Sookie POV, continued
I sat on the couch, deliberately poured myself a cup of coffee, and took a long drink of it before looking at Lorena.
“Okay, Ms. Ball. Tell me what you came here to tell me,” I said, trying to sound strong.
I felt—and heard—my voice wavering though.
“It’s not going to help, but I truly wish that I didn’t have to be here,” Lorena said, her tone sounding almost bored—and not apologetic at all.
I nodded for her to go on.
She shrugged a little. “Probably best to be quick. I met Bill not long after he started his training. Let’s just say that I was going through a ‘Marine phase’ at the time. I believe that some of the more uncouth troops called girls like me ‘Marine mattresses.'” She looked at Eric and leered. “I considered that one for a few minutes, but—honestly—Captain America here didn’t seem like the type who’d be good for anything beyond a single fuck.” She shrugged. “He’s still a looker though—getting better with age, even.”
Out of the corner of my eye, I could see Eric wincing under Lorena’s ogling.
“Anyway, Bill was sitting next to tall and broody there. And he looked more my type anyway. I joined them, and Bill bought me a drink. I knew he was married from the start; he was a good boy and wore his ring.” Lorena rolled her eyes as if Bill’s marital status hadn’t bothered her at all—beyond being a slight nuisance. “Your boy there,” she said, pointing at Eric, “did try to get Bill out of my way. But once I decided I wanted him, I pursued him until he was mine.” She emphasized the last word.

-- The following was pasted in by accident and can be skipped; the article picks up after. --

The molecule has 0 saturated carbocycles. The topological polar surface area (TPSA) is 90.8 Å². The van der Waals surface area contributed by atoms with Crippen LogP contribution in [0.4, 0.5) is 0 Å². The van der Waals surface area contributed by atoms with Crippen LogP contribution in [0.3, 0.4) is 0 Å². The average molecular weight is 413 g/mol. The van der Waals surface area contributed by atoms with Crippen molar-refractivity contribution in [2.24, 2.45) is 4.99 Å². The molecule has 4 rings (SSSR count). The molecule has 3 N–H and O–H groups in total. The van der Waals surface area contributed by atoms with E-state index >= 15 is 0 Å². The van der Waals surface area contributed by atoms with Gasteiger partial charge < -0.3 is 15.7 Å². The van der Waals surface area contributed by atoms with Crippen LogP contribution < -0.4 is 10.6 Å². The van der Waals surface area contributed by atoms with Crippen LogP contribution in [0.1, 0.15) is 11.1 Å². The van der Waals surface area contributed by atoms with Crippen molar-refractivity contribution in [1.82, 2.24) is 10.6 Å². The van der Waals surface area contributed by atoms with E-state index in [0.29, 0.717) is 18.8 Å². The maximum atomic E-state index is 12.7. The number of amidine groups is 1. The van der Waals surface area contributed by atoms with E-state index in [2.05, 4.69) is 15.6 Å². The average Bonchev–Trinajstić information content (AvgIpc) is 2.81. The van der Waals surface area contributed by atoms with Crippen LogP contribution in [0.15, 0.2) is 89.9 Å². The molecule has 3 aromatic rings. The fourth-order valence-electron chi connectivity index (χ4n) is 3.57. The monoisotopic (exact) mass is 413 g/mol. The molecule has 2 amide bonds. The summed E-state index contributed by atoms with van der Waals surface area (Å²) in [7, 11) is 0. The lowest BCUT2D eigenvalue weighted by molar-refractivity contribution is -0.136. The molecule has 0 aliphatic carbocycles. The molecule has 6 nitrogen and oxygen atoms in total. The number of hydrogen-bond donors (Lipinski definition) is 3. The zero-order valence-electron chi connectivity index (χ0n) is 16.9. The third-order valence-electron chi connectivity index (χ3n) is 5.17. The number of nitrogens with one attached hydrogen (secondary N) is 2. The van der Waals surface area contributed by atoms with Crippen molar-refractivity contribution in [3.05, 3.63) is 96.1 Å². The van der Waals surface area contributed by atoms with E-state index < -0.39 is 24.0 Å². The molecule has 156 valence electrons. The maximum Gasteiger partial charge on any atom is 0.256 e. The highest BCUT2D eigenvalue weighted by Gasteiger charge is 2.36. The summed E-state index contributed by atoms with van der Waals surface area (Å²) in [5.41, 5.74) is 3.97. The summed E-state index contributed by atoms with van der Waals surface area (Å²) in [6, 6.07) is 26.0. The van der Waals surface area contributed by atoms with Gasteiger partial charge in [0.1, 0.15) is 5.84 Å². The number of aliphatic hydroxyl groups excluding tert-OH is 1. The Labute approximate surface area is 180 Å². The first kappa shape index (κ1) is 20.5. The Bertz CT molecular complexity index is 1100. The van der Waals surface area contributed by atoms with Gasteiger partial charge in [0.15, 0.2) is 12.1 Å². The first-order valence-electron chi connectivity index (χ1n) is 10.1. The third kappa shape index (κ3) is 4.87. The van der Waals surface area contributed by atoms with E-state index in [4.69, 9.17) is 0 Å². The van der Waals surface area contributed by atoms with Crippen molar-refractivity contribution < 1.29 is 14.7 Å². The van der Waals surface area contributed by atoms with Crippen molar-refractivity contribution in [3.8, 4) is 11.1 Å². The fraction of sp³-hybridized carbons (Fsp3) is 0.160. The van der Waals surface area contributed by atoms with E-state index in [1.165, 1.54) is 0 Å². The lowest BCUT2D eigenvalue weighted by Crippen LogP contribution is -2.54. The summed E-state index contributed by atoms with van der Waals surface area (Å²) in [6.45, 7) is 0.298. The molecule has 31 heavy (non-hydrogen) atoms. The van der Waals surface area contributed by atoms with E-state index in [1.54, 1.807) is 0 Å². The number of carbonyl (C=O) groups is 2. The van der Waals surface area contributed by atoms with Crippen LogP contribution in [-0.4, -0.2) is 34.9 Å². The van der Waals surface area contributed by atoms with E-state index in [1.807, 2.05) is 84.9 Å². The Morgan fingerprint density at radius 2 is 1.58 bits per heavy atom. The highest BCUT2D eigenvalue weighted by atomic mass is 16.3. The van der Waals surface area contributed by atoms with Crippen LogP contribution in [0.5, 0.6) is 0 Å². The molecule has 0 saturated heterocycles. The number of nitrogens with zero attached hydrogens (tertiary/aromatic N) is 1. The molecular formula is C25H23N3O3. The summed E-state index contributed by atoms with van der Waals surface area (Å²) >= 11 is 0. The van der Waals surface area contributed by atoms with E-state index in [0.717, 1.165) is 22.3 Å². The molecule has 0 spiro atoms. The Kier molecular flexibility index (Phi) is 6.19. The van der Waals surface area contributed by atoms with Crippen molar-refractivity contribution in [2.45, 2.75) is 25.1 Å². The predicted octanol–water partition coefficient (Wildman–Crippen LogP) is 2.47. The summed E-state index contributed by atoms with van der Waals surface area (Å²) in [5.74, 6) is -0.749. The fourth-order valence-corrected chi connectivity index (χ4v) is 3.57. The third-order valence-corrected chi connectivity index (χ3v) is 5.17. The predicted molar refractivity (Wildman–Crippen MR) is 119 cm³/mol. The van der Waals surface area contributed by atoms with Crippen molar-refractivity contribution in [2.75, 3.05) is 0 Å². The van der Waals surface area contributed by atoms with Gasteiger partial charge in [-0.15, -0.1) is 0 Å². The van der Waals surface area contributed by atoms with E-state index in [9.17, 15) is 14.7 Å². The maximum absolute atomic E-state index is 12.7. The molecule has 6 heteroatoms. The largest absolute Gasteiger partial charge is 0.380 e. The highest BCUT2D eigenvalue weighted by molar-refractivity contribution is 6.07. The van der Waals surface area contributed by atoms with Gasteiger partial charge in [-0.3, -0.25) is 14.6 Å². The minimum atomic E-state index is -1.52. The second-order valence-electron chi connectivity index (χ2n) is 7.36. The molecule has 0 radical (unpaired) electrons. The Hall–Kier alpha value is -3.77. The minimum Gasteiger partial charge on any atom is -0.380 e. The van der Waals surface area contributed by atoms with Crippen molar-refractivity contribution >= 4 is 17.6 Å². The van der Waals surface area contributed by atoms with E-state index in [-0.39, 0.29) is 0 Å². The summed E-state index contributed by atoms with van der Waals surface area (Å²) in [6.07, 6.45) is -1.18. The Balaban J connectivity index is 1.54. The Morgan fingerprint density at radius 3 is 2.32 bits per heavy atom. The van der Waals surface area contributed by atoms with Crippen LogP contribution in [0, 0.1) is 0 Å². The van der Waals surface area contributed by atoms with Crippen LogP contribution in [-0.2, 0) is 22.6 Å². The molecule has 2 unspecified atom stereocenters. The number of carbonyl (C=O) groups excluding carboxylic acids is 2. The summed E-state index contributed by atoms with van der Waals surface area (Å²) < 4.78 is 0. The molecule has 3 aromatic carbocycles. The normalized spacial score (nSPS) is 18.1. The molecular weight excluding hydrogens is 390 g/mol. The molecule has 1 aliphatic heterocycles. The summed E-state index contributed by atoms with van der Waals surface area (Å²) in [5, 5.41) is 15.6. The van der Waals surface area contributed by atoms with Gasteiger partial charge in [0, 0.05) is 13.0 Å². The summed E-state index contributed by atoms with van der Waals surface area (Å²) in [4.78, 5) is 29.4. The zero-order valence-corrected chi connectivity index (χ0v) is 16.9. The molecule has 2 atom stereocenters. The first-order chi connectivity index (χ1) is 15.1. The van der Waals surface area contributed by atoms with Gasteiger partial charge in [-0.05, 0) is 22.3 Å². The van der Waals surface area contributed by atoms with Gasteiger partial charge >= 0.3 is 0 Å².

I closed my eyes and took a steadying breath.
“How long did it go on?” I asked her.
“Whenever we could find time to be together, even if it was just for a few hours when he was returning through San Diego from a deployment. He always made sure to arrange things so that he could see me before he caught a flight to Louisiana—’home,'” she said, adding air quotes around the word “home,” as if the notion of Bill having one had been another mere nuisance to her. Or some kind of a joke. “When possible,” she continued, “he’d stay with me for a few days before or after each deployment. He said that you would believe any line he gave you about his scheduling.”
“He would say he had debriefings or prep meetings,” I recounted, my voice sounding far away from me—almost haunted.
She shrugged. “I didn’t ask him the specifics of what he told you. I just knew you weren’t really a problem for me.” She gave me a twisted smile. “You really were the perfect little obedient Southern wife to him.”
I felt like I’d been hit—hard. “When was the last time you were together in San Diego?” I asked, my voice shaking.
“Before his last deployment. We had five days together before he had to report to the base.”
“Five days?” I asked, feeling more hurt than I could express. If Lorena was telling me the truth—and my gut was telling me that she was—then that meant that Bill had purposely left me—and Jason—time and again before he’d needed to.
“And then Bill had a four-day leave in Kuwait City a month after his deployment. I was able to fly out to be with him,” she informed, her tone a mixture of spitefulness and mocking.
“You knew about this?” I asked Eric.
“Not everything,” he said gruffly. “Not about Kuwait City. I was temporarily assigned to a platoon that had a sick Sergeant—while the rest of my and Bill’s platoon was on leave.”